Condemning US Military Aggression and Rebuilding the Anti-War Movement
As students living in the United States, we condemn in the strongest possible terms the recent escalation in US military aggression across the Middle East and the rest of the world. Specifically, we condemn the grotesque and horrific use of a MOAB bomb (Massive Ordnance Air Blast), the largest non-nuclear bomb currently in existence, against the people of Afghanistan. The US dropped the 30-foot long, 21,600 pound bomb on the Nangahar province of Afghanistan on the pretext of targeting ISIS caves and tunnels. Nangahar has a strong agricultural economy and is of strategic importance on the trade route connecting Afghanistan with Pakistan. While the exact number of casualties remains unknown, the MOAB sent intense shock waves across a 2 mile radius, and all Afghans living within 30 miles of the blast would have seen the 10,000 foot mushroom cloud.
We understand the use of this munition as a form of psychological warfare meant to threaten and intimidate the peoples of the Middle East, in the context of ongoing and ever-intensifying aggression against colonized and formerly colonized peoples. We declare our commitment to building an anti-war, anti-racist, and anti-imperialist movement that can hold the US government accountable for these atrocities.
This most recent bombing follows sixteen years of US occupation and devastation in Afghanistan. This government has already murdered more than 100,000 Afghans directly through military operations, not including the number of people who have died due to the destruction of Afghan public health, education, and social services. This public infrastructure has been targeted through air strikes such as the October 2015 US attack on a Doctors Without Borders hospital in Kunduz, and through crippling sanctions first put into effect in 1999. As noted by the UN Office for the Coordination of Humanitarian Affairs (UNOCHA), “no poor country has ever been sanctioned the way Afghanistan has.”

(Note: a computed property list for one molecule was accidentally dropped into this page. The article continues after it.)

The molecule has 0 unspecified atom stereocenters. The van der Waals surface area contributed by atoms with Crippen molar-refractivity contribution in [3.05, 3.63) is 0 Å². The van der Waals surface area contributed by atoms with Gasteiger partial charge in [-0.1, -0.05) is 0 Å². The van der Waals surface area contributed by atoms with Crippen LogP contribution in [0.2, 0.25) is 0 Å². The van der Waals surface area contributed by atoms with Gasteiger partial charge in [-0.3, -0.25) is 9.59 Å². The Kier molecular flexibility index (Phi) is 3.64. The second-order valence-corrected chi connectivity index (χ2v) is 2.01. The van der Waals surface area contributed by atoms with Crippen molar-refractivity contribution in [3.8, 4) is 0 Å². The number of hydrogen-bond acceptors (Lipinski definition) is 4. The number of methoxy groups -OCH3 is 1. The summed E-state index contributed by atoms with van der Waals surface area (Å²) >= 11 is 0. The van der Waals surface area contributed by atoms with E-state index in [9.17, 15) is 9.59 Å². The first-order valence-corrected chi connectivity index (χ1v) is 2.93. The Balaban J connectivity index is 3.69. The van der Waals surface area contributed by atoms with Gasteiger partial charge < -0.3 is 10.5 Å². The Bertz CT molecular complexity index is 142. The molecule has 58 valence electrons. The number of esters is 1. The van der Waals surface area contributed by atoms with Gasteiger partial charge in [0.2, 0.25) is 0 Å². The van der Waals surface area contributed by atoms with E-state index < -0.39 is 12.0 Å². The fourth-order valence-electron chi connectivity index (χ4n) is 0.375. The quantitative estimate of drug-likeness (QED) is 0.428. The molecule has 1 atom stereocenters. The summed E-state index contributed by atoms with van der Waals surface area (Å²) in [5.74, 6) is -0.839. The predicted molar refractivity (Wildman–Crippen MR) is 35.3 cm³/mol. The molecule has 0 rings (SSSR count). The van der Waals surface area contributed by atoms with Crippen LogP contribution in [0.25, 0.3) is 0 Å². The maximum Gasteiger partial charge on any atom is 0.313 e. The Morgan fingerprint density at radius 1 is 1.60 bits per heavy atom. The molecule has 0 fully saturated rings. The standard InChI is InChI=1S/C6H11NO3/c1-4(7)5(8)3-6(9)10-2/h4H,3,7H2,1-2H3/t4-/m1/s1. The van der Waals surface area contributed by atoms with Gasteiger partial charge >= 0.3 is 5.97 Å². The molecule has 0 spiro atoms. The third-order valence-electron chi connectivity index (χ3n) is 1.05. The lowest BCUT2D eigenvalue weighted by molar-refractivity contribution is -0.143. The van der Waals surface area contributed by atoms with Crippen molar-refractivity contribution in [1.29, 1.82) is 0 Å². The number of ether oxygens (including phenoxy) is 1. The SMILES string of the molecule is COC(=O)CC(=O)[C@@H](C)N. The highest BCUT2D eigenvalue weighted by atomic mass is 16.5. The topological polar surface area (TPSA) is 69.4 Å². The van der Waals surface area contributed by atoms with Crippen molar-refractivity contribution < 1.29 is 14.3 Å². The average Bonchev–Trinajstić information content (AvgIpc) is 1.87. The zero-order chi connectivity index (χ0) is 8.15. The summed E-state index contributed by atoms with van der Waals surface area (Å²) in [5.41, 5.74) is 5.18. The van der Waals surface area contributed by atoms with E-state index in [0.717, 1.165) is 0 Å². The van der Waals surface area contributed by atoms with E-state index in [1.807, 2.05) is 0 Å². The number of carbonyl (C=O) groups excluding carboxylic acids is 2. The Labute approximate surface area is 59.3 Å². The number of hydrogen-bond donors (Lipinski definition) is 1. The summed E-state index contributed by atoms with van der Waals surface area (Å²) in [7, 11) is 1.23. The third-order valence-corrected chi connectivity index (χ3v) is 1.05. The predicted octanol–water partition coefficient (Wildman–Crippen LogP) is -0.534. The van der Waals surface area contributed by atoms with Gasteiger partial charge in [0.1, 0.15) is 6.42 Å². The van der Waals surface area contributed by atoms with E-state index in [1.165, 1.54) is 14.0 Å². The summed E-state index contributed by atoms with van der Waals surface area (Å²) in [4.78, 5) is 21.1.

This bombing also comes at a time of increased US military aggression across the Middle East. Just over the past month, the United States has launched deadly attacks in Syria and Iraq, including strikes that killed over 200 civilians in the Iraqi city of Mosul, and at least 70 civilians in a school building and a mosque near Raqqa, Syria. In addition to these direct attacks, the US army has also admitted to using depleted uranium in Syria and Iraq, even after promising not to use it. In Fallujah and Basra, the US’ extensive use of depleted uranium has caused a 1,700% increase in the rate of birth defects among children born since the 2003 invasion.
In this sense, the effects of US bombings and occupation are felt most intensely by those communities already marginalized within these societies, including women, children, and ethnic minorities. It is well-documented that wherever the US establishes military bases, a massive increase in sex-trafficking and prostitution follows. We also know that the US bombing of the Syrian airbase near Homs enabled ISIS to make advances in the area, regaining control of important oil fields in Palmyra and continuing their campaign of terror against minorities such as Alawis, Yazidis, Kurds, Shia Muslims, and Christians. While the atrocities committed by Bashar al-Assad and the Syrian government are reprehensible, the US-led destruction of Syrian infrastructure only serves to further destabilize the country and cause extreme harm to the Syrian people.